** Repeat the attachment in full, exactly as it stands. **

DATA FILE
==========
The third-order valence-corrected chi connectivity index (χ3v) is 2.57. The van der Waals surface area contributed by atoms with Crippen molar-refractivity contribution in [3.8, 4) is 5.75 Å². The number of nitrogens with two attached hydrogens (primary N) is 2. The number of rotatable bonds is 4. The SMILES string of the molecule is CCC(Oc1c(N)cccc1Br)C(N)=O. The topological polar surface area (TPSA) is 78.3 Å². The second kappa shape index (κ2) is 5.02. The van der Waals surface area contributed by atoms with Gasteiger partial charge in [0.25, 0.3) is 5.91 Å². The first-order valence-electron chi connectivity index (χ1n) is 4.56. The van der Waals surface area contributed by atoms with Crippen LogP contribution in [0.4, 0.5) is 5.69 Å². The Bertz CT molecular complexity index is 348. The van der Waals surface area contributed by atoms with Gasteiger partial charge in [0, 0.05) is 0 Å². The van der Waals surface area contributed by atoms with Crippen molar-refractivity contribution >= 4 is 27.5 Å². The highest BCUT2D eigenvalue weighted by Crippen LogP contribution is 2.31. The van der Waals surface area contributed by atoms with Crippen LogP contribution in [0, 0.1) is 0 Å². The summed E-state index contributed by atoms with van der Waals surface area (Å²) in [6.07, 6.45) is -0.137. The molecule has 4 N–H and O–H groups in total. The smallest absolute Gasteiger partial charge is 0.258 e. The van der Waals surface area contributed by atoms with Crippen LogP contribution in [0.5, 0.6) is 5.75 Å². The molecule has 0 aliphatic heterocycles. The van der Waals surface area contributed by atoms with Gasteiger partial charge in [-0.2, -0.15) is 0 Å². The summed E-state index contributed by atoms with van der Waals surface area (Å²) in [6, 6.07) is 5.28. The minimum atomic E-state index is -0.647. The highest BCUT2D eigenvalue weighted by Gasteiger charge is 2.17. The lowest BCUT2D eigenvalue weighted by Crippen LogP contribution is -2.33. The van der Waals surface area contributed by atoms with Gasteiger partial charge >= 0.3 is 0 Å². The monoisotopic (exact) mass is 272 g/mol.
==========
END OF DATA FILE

The third-order valence-corrected chi connectivity index (χ3v) is 2.57. The van der Waals surface area contributed by atoms with Crippen molar-refractivity contribution in [3.8, 4) is 5.75 Å². The number of nitrogens with two attached hydrogens (primary N) is 2. The number of rotatable bonds is 4. The SMILES string of the molecule is CCC(Oc1c(N)cccc1Br)C(N)=O. The topological polar surface area (TPSA) is 78.3 Å². The second kappa shape index (κ2) is 5.02. The van der Waals surface area contributed by atoms with Gasteiger partial charge in [0.25, 0.3) is 5.91 Å². The first-order valence-electron chi connectivity index (χ1n) is 4.56. The van der Waals surface area contributed by atoms with Crippen LogP contribution in [0.4, 0.5) is 5.69 Å². The Bertz CT molecular complexity index is 348. The van der Waals surface area contributed by atoms with Gasteiger partial charge in [0, 0.05) is 0 Å². The van der Waals surface area contributed by atoms with Crippen molar-refractivity contribution >= 4 is 27.5 Å². The highest BCUT2D eigenvalue weighted by Crippen LogP contribution is 2.31. The van der Waals surface area contributed by atoms with Crippen LogP contribution in [0, 0.1) is 0 Å². The summed E-state index contributed by atoms with van der Waals surface area (Å²) in [6.07, 6.45) is -0.137. The molecule has 4 N–H and O–H groups in total. The smallest absolute Gasteiger partial charge is 0.258 e. The van der Waals surface area contributed by atoms with Crippen LogP contribution in [0.5, 0.6) is 5.75 Å². The molecule has 0 aliphatic heterocycles. The van der Waals surface area contributed by atoms with Gasteiger partial charge in [-0.2, -0.15) is 0 Å². The summed E-state index contributed by atoms with van der Waals surface area (Å²) in [6, 6.07) is 5.28. The minimum atomic E-state index is -0.647. The highest BCUT2D eigenvalue weighted by Gasteiger charge is 2.17. The lowest BCUT2D eigenvalue weighted by Crippen LogP contribution is -2.33. The van der Waals surface area contributed by atoms with Gasteiger partial charge >= 0.3 is 0 Å². The monoisotopic (exact) mass is 272 g/mol.